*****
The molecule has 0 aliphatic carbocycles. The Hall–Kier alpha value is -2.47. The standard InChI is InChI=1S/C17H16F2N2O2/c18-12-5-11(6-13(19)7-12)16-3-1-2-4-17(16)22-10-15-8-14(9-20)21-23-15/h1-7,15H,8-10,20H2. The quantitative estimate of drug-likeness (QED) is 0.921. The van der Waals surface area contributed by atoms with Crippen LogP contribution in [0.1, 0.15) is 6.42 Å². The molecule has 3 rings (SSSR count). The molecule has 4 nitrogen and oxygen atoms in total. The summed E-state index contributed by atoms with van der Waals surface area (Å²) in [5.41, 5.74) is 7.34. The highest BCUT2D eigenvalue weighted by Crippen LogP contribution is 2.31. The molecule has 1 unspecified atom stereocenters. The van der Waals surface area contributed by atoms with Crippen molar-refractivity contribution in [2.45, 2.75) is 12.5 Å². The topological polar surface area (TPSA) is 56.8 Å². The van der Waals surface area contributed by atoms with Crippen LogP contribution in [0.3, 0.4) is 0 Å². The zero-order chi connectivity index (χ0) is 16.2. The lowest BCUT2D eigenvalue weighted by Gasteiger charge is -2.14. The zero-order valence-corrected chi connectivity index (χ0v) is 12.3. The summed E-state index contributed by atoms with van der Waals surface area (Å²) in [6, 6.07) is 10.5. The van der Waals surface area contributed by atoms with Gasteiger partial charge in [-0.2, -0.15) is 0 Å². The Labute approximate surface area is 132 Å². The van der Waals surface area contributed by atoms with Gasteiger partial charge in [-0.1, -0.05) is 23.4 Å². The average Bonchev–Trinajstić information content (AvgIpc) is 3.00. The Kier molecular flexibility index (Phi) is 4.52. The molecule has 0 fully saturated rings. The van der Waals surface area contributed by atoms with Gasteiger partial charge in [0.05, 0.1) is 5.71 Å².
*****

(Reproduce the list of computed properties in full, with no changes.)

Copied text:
The molecule has 0 aliphatic carbocycles. The Hall–Kier alpha value is -2.47. The standard InChI is InChI=1S/C17H16F2N2O2/c18-12-5-11(6-13(19)7-12)16-3-1-2-4-17(16)22-10-15-8-14(9-20)21-23-15/h1-7,15H,8-10,20H2. The quantitative estimate of drug-likeness (QED) is 0.921. The van der Waals surface area contributed by atoms with Crippen LogP contribution in [0.1, 0.15) is 6.42 Å². The molecule has 3 rings (SSSR count). The molecule has 4 nitrogen and oxygen atoms in total. The summed E-state index contributed by atoms with van der Waals surface area (Å²) in [5.41, 5.74) is 7.34. The highest BCUT2D eigenvalue weighted by Crippen LogP contribution is 2.31. The molecule has 1 unspecified atom stereocenters. The van der Waals surface area contributed by atoms with Crippen molar-refractivity contribution in [2.45, 2.75) is 12.5 Å². The topological polar surface area (TPSA) is 56.8 Å². The van der Waals surface area contributed by atoms with Crippen LogP contribution in [0.3, 0.4) is 0 Å². The zero-order chi connectivity index (χ0) is 16.2. The lowest BCUT2D eigenvalue weighted by Gasteiger charge is -2.14. The zero-order valence-corrected chi connectivity index (χ0v) is 12.3. The summed E-state index contributed by atoms with van der Waals surface area (Å²) in [6, 6.07) is 10.5. The van der Waals surface area contributed by atoms with Gasteiger partial charge in [-0.2, -0.15) is 0 Å². The Labute approximate surface area is 132 Å². The van der Waals surface area contributed by atoms with Gasteiger partial charge in [-0.1, -0.05) is 23.4 Å². The average Bonchev–Trinajstić information content (AvgIpc) is 3.00. The Kier molecular flexibility index (Phi) is 4.52. The molecule has 0 fully saturated rings. The van der Waals surface area contributed by atoms with Gasteiger partial charge in [0.05, 0.1) is 5.71 Å².